Melville's "Bartleby the Scrivener" has been read as an attack on capitalism, an allegory of the frustrated artist in a commercial society, a study of passive resistance, an expression of melancholy, the absurd, the perverse, the irrational—the catalog is exhausting and seemingly endless. Some of this is helpful in elucidating the story, even useful from the teacher's perspective since "Bartleby" is a perennial favorite of anthologizers. But a problem of many of the interpretations is a tendency toward the inverted reification of Bartleby as a character. The difficulty and the temptation of trying to explain him subtly enough reinforce the habit of treating him as an abstraction. Thus Newton Arvin sees Bartleby as the "irreducibly irrational in human existence … the bitter metaphysical pathos of the human situation itself [Herman Melville], and Kingsley Widmer has called the story an expression of the "metaphysical inadequacy of the liberal rationalist," with Bartleby as the "forlorn negation and as the obsession of the benevolent rationalist's consciousness" ["The Negative Affirmation: Melville's 'Bartleby"']. Indeed, both may be right, but imagine...
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SOURCE: "The Alternatives of Melville's 'Bartleby'," in Nineteenth-Century Fiction, Vol. 31, No. 2, September, 1976, pp. 170-87.
[In the following essay, Emery explores themes of freedom and limitation in "Bartleby," particularly emphasizing the doctrines of Jonathan Edwards and Joseph Priestly.]
In recent years Herman Melville's "Bartleby, the Scrivener" has attracted its share of critics, many of whom have rightly proclaimed the tale to be an ingenious treatment of the theme of freedom and limitation. Nevertheless, two questions of preëminent importance remain unanswered: What is the precise nature of Bartleby's revolt? And how ought we to characterize the narrator's response to his mysterious clerk?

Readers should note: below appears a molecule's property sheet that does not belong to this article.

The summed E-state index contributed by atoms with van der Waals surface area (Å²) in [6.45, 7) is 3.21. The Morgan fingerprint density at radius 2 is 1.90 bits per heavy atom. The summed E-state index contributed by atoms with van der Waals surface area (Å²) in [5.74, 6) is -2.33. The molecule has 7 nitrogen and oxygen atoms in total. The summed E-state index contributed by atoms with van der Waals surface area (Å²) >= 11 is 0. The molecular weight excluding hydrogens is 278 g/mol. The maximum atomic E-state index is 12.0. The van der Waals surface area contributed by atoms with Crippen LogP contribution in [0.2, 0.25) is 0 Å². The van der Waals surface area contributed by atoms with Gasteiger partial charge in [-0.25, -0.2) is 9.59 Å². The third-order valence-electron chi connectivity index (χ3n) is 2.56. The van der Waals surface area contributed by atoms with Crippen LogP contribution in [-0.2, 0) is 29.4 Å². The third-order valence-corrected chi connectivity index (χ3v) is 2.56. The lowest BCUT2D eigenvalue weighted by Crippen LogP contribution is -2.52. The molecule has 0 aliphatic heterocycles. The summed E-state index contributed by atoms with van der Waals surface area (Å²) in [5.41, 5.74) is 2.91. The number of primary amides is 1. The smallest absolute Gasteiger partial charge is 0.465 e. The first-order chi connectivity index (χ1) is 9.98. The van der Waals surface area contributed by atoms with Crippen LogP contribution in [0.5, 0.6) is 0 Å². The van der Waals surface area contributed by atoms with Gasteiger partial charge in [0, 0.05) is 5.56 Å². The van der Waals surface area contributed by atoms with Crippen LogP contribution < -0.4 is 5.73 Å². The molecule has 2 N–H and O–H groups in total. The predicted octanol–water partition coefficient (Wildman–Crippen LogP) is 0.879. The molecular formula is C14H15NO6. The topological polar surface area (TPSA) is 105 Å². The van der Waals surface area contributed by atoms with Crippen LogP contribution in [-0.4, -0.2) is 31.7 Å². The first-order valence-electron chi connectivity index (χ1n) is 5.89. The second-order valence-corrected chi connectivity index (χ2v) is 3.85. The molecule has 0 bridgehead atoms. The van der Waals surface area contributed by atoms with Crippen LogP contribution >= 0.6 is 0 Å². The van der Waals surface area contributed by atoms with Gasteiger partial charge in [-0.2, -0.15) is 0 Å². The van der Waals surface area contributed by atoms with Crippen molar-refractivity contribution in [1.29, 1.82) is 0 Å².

It seems to me that we can most easily answer these questions if we approach Melville's tale contextually. The Herman Melville of 1853 was, after all, hardly an illiterate sailor; and no small portion of his knowledge of philosophy, theology, and literature appears to have gone into the making of "Bartleby." If we disregard this knowledge and slight the tale's intellectual roots, we shall inevitably miss much of the author's meaning; in fact, however diligently we may examine the story's surface, we shall continue, I think, to muddle through "Bartleby" as readers and to lapse into an embarrassing vagueness as critics. To be sure, a handful of scholars have endeavored to explore the...
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SOURCE: "'Bartleby' and the Fragile Pageantry of the Ego," in ELH, Vol. 45, No. 3, Fall, 1978, pp. 488-500.
[In the following essay, Abrams contrasts Bartleby's acceptance of his involuntary and subconscious motivation with the social and "willful hypocrisies" of the narrator.]
Probing the "mysterious" wellsprings of preference and motive, Melville observes in Pierre that "no mere mortal who has … gone down into himself will ever pretend that his slightest … act originates in his own defined identity." An innocuous but involuntary habit, for example, can sneak up on one unawares. Man's "texture," writes Melville, "is very porous, and things assumed upon the surface, at last strike in" and become his own; "insensibly" his mind is "disposed" to perform them. More importantly, the mind itself, with its peculiar tendencies and processes "independent of me" and yet "going on in me," subliminally orchestrates conscious intentions and deliberations from within. As Warrick Wadlington writes of the paradox of identity in Melville, the "motivating" tendencies in the psyche "are so far below … conscious will that when we are somehow made aware of them, they seem to constitute an alien being."